Arson attack on Martin Luther King Jr’s childhood home in Atlanta is prevented at the last second as off-duty cops arrest woman dousing historic building with gasoline

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Written By Maya Cantina
  • A 26-year-old woman is in custody in Atlanta after dousing the civil rights hero’s childhood home in gasoline before trying to ignite a lighter 

Law enforcement in Atlanta have credited good Samaritans including two off-duty NYPD officers with stopping a woman from trying to burn down the childhood home of civil rights icon Martin Luther King Jr. 

Tourists recorded a video showing the 26-year-old suspect aggressively pouring gasoline from a large red can over the bushes and front windows of the house where King lived until he was 12 years old. 

In the clip, a witness twice asks: ‘What are you doing?’ The woman signals with her hand for him to leave her alone. ‘That’s gasoline,’ he tells her. Those witnesses later said that they stepped in when they saw her attempting to ignite a lighter on the lawn.

In the next shot, the woman is pinned to the ground with a knee on her back as another person appears to be trying to speak to her. Those two people were off-duty New York City cops who stopped her from leaving the scene, authorities said.   

The suspect has not been named by authorities nor has a motive been revealed. She is a veteran, according to The New York Times. King’s home is federal property so federal charges could be forthcoming. Officials are working with her family in an attempt to determine the state of her mental health.

Atlanta Police Chief Darin Schierbaum told the media that in addition to the NYPD officers, two tourists from Utah also stepped in and help to ‘save and important part of American history tonight.’ 

Shortly after her arrest, the woman’s father and sisters arrived at the scene. They said that they had been trying to track her down because they were worried about her and found her through a tracking app on her phone. 

The home is located in Atlanta’s historic Sweet Auburn section and is undergoing renovations and is closed to the public until 2025. 

It’s where Martin Luther King lived for the first 12 years of his life and is now a National Historical Park and is considered to have played a huge part in shaping King’s life.

In an interview with The New York Times, Utah man Zach Kempf said that he thought the suspect was merely watering shrubs until she started pulling on the front door and seemed to be attempting to enter the house.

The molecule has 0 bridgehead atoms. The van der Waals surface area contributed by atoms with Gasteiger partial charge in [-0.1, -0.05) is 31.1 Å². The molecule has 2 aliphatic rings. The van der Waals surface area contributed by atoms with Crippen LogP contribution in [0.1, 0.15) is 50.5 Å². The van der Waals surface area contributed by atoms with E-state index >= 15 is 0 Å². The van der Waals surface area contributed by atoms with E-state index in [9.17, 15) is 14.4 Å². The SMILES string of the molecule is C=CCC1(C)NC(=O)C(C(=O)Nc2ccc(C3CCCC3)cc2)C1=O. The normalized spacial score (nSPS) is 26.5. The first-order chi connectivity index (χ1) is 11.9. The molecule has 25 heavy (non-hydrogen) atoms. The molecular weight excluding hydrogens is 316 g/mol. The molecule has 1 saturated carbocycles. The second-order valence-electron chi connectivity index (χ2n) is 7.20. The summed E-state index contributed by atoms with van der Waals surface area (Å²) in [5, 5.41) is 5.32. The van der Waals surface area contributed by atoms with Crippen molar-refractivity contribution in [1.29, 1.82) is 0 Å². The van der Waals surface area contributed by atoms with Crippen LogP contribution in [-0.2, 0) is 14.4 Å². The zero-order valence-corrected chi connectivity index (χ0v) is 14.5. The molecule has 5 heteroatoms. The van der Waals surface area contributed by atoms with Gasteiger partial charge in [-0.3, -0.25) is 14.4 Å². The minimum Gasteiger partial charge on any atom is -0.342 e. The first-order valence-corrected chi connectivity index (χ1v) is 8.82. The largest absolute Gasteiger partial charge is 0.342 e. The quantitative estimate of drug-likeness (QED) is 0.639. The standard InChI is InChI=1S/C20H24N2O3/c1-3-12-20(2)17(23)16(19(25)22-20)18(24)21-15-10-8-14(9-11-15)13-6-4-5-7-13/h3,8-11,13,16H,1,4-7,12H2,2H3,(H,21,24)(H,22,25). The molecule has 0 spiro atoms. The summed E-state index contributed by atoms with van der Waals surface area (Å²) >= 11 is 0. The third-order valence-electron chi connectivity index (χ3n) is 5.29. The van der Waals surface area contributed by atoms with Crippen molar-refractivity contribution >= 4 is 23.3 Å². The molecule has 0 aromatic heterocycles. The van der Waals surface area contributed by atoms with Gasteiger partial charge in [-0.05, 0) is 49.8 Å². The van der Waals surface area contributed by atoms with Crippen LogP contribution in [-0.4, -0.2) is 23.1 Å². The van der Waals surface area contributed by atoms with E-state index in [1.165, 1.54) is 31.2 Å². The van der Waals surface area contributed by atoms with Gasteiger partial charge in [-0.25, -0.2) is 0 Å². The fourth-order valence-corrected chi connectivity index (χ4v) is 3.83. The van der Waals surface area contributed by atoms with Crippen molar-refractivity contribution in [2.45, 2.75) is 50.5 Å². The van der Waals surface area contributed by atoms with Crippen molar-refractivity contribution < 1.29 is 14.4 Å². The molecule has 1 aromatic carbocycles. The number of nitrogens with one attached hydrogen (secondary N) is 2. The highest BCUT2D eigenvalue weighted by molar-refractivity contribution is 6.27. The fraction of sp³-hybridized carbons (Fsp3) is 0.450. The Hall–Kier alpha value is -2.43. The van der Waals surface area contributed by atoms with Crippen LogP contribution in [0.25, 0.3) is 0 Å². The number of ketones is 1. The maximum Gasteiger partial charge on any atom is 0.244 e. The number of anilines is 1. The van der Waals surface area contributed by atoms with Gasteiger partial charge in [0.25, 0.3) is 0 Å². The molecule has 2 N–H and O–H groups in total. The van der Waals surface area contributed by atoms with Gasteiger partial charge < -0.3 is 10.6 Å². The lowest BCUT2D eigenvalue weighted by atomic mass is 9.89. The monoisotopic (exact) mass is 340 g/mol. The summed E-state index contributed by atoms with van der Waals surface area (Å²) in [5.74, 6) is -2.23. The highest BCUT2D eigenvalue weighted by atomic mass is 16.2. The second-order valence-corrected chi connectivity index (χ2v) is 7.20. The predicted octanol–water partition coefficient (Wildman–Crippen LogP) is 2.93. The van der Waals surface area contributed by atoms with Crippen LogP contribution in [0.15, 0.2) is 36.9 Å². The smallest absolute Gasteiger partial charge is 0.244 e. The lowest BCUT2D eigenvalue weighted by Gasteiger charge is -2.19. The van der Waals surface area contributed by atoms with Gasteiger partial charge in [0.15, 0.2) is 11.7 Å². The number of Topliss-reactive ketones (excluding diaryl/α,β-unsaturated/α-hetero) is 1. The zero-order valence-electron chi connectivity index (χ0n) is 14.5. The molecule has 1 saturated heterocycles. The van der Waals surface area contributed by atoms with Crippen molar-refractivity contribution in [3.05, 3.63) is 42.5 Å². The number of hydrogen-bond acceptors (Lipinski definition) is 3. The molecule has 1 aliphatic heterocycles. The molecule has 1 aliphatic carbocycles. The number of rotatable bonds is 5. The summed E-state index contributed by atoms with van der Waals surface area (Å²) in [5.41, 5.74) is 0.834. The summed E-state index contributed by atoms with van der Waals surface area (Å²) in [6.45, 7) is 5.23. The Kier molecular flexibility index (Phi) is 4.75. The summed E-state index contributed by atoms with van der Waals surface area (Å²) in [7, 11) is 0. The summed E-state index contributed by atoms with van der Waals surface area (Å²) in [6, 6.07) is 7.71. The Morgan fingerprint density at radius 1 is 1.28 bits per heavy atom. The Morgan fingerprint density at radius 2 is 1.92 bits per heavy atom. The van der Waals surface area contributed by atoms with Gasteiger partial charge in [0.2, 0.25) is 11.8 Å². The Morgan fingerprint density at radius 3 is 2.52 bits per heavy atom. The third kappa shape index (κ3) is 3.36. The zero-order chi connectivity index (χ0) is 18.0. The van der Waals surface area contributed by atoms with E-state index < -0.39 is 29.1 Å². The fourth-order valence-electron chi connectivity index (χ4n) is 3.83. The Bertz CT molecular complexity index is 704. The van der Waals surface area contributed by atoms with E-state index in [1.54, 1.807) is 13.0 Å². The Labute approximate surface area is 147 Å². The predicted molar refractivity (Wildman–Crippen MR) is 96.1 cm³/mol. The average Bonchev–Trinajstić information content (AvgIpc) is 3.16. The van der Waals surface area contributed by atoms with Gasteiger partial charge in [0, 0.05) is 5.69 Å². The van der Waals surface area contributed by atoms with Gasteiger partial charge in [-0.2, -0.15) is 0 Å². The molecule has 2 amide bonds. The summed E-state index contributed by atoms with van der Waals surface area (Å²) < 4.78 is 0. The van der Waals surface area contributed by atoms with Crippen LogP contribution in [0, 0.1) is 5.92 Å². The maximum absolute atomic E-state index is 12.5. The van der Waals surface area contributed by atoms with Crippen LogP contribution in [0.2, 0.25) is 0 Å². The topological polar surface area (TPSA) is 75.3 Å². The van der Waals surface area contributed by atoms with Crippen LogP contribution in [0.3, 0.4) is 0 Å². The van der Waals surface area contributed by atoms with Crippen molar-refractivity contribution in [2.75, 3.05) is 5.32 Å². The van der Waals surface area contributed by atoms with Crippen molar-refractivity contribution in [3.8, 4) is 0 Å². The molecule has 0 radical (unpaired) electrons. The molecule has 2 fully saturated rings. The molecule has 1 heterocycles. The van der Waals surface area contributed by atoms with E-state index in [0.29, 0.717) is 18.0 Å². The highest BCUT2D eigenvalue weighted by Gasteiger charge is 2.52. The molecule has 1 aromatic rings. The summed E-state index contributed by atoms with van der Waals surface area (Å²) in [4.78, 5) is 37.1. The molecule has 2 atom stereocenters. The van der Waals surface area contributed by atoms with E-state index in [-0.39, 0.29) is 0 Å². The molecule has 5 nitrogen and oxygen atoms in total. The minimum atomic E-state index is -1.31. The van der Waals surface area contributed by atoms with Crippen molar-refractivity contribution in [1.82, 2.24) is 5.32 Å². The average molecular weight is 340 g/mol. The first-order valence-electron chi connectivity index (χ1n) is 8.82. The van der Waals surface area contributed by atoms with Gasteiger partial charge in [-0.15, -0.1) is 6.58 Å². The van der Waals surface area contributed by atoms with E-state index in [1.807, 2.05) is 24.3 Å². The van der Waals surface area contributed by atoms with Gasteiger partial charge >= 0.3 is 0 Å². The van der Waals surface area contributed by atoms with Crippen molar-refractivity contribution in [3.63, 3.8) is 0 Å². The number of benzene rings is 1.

‘Which just seemed weird, so we asked her what she was doing, and she didn’t respond.’ 

He described her demeanor as ‘nervous’ but not aggressive as she left the scene when Kempf stopped her from igniting the lighter. 

‘And I yelled at the two guys down the street that she was trying to set the house on fire and to follow her,’ he said. 

‘Obviously, the house is so important, and I’m really glad nothing happened to it. But I feel like now I’m mostly just concerned for her well-being.’ 

Witnesses said that they initially thought that the suspect was watering the shrubs until she tried to get access to the house 

Two off-duty NYPD officers stopped the suspect, 26, from leaving the scene as they waited for the Atlanta PD to arrive

Two off-duty NYPD officers stopped the suspect, 26, from leaving the scene as they waited for the Atlanta PD to arrive

Atlanta Fire Department Battalion Chief Jerry DeBerry echoed the police chief’s words, saying that if the witnesses any longer, the home could have been lost forever. 

‘It could have been a matter of seconds before the house was engulfed in flames,’ DeBerry said. 

‘Tonight, an unfortunate incident occurred at the birth home of Dr. Martin Luther King, Jr. as an individual attempted to set fire to this historic property. Fortunately, the attempt was unsuccessful, thanks to the brave intervention of good Samaritans and the quick response of law enforcement,’ the King Center said in a statement.

‘We thank the Atlanta Police Department, Atlanta Fire Department, the National Parks Service, and Mayor Andre Dickens for leading the efforts to ensure the safety of our cherished national landmark and its adjacent neighbors. Our prayers are with the individual who allegedly committed this criminal act,’ the press release continued.

Congress declared the home a National Historic Site in 1980, and the National Park Service began offering tours of it in 1982.

The home was built in 1895 for a white family and bought by King’s maternal grandfather in 1909 for $3,500. King’s mother inherited it. King’s younger brother, A.D. King, and his family were the last of the King line to live there.

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